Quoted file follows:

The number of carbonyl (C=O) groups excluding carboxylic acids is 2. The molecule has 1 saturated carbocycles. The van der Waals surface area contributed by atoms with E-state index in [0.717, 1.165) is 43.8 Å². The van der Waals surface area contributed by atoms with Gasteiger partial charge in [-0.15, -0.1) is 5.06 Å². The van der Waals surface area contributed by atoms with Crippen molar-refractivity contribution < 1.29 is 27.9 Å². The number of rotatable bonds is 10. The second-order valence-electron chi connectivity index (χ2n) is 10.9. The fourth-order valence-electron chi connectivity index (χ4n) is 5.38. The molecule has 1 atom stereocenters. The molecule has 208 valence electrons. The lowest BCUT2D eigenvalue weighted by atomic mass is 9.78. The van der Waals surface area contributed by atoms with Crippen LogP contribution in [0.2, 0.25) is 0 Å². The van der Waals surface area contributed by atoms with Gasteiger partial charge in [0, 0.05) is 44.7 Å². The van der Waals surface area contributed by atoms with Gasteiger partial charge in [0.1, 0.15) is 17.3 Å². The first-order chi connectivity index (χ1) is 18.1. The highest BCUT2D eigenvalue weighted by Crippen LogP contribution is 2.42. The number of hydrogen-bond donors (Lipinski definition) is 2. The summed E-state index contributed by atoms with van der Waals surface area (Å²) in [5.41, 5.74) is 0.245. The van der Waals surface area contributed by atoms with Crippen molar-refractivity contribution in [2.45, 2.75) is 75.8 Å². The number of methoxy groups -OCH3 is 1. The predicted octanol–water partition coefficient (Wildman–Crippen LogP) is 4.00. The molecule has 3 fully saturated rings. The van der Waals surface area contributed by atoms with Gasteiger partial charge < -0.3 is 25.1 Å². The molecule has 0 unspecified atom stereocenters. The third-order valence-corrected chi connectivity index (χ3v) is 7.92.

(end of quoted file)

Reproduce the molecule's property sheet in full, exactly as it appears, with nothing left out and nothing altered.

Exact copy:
The number of carbonyl (C=O) groups excluding carboxylic acids is 2. The molecule has 1 saturated carbocycles. The van der Waals surface area contributed by atoms with E-state index in [0.717, 1.165) is 43.8 Å². The van der Waals surface area contributed by atoms with Gasteiger partial charge in [-0.15, -0.1) is 5.06 Å². The van der Waals surface area contributed by atoms with Crippen molar-refractivity contribution < 1.29 is 27.9 Å². The number of rotatable bonds is 10. The second-order valence-electron chi connectivity index (χ2n) is 10.9. The fourth-order valence-electron chi connectivity index (χ4n) is 5.38. The molecule has 1 atom stereocenters. The molecule has 208 valence electrons. The lowest BCUT2D eigenvalue weighted by atomic mass is 9.78. The van der Waals surface area contributed by atoms with Crippen LogP contribution in [0.2, 0.25) is 0 Å². The van der Waals surface area contributed by atoms with Gasteiger partial charge in [0, 0.05) is 44.7 Å². The van der Waals surface area contributed by atoms with Gasteiger partial charge in [0.1, 0.15) is 17.3 Å². The first-order chi connectivity index (χ1) is 18.1. The highest BCUT2D eigenvalue weighted by Crippen LogP contribution is 2.42. The number of hydrogen-bond donors (Lipinski definition) is 2. The summed E-state index contributed by atoms with van der Waals surface area (Å²) in [5.41, 5.74) is 0.245. The van der Waals surface area contributed by atoms with Crippen molar-refractivity contribution in [2.45, 2.75) is 75.8 Å². The number of methoxy groups -OCH3 is 1. The predicted octanol–water partition coefficient (Wildman–Crippen LogP) is 4.00. The molecule has 3 fully saturated rings. The van der Waals surface area contributed by atoms with Gasteiger partial charge < -0.3 is 25.1 Å². The molecule has 0 unspecified atom stereocenters. The third-order valence-corrected chi connectivity index (χ3v) is 7.92.